As I made my way to an elevated vantage point opposite the braking zone of the Ford chicane (a Le Mans lap's last cornering challenge) I tried to banish any thoughts of Le Mans having become simply a glorified high-speed economy run, the most pronounced criticism levelled against it by F1 fans. Admittedly, turbodiesel technology rules the premier LMP1 class at Le Mans nowadays, with Audi and Peugeot duelling it out for victory in compression ignition V6 and V8 cars; something unimaginable a decade or two ago.
Does this makes it any less a spectacle?
This was the (slightly) negative notion counterbalancing my eagerness before the race started. How could Audi’s 3.7-litre V6 turbodiesel, or Peugeot’s similar capacity oil-burning V8, possible capture the imagination in a manner befitting the great cars that had won Le Mans before them? Mazda’s banshee wailing 987 rotary, those phenomenal flat-12-powered Porsches and V12 Ferraris.
My answer was approaching in the distance.
The 2011 Le Mans field (56 entries strong) was approaching swiftly, the turbodiesel LMP1 cars out ahead. Although obviously closing at rapid speed (the pole position Audi R18 TDi burdened its Michelin slicks at just over 900kg of mass and had 1000Nm to roll it along, not statistics given to slow progress), there was no manic cacophony of mechanical sound pronouncing the grid’s imminent arrival as it streamed towards us.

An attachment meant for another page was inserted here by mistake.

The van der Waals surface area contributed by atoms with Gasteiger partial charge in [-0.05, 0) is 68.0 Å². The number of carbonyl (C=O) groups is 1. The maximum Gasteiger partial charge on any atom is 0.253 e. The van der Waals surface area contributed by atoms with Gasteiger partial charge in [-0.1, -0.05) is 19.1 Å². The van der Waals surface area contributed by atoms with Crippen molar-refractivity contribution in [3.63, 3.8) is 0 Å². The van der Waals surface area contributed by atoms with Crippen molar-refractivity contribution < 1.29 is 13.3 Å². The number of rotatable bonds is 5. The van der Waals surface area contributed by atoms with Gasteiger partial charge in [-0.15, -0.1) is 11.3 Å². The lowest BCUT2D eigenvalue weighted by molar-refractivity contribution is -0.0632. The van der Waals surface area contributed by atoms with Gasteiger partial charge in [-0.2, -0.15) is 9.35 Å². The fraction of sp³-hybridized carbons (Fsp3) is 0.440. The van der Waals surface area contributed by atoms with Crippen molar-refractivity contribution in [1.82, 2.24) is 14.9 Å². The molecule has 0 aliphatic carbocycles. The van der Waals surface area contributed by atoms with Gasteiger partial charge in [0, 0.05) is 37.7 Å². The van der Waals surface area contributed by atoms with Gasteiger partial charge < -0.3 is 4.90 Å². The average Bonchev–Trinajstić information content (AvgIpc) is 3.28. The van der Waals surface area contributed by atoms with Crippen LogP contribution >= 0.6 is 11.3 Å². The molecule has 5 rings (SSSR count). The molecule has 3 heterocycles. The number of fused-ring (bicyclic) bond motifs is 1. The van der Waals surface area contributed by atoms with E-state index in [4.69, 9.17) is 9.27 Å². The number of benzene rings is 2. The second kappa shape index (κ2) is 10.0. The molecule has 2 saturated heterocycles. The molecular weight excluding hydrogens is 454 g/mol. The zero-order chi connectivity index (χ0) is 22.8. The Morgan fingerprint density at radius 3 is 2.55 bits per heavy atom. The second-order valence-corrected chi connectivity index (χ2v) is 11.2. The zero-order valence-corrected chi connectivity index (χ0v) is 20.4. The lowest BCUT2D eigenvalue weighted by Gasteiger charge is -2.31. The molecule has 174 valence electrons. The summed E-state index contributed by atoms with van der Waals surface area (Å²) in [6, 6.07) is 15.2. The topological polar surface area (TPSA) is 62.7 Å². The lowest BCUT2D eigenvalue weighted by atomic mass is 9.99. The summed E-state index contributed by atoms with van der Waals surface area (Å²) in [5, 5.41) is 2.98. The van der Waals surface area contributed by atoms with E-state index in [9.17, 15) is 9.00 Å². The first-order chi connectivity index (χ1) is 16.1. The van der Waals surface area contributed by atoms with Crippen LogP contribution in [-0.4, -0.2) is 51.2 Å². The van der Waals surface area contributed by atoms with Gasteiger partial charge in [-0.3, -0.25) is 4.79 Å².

Disappointment was starting to germinate within me.
MORE PRESENCE THAN AN F1 CAR?: The cars looks fantastic and this image illustrates just what a team effort Le Mans is, especially with most averaging around 30 pit-stops…
Then, the first six LMP1 cars (an equal split of three Audis and Peugeots) drew level and blitzed by.
Their exquisitely crafted, low-slung silhouettes were accompanied by the most bizarre (and beguiling) noise I had ever heard standing trackside: a baritone V6 diesel bellow, punctuated by rushed turbocharger plumbing and underscored by the sound-shear of those impeccable aerodynamics manipulating the airflow at speed.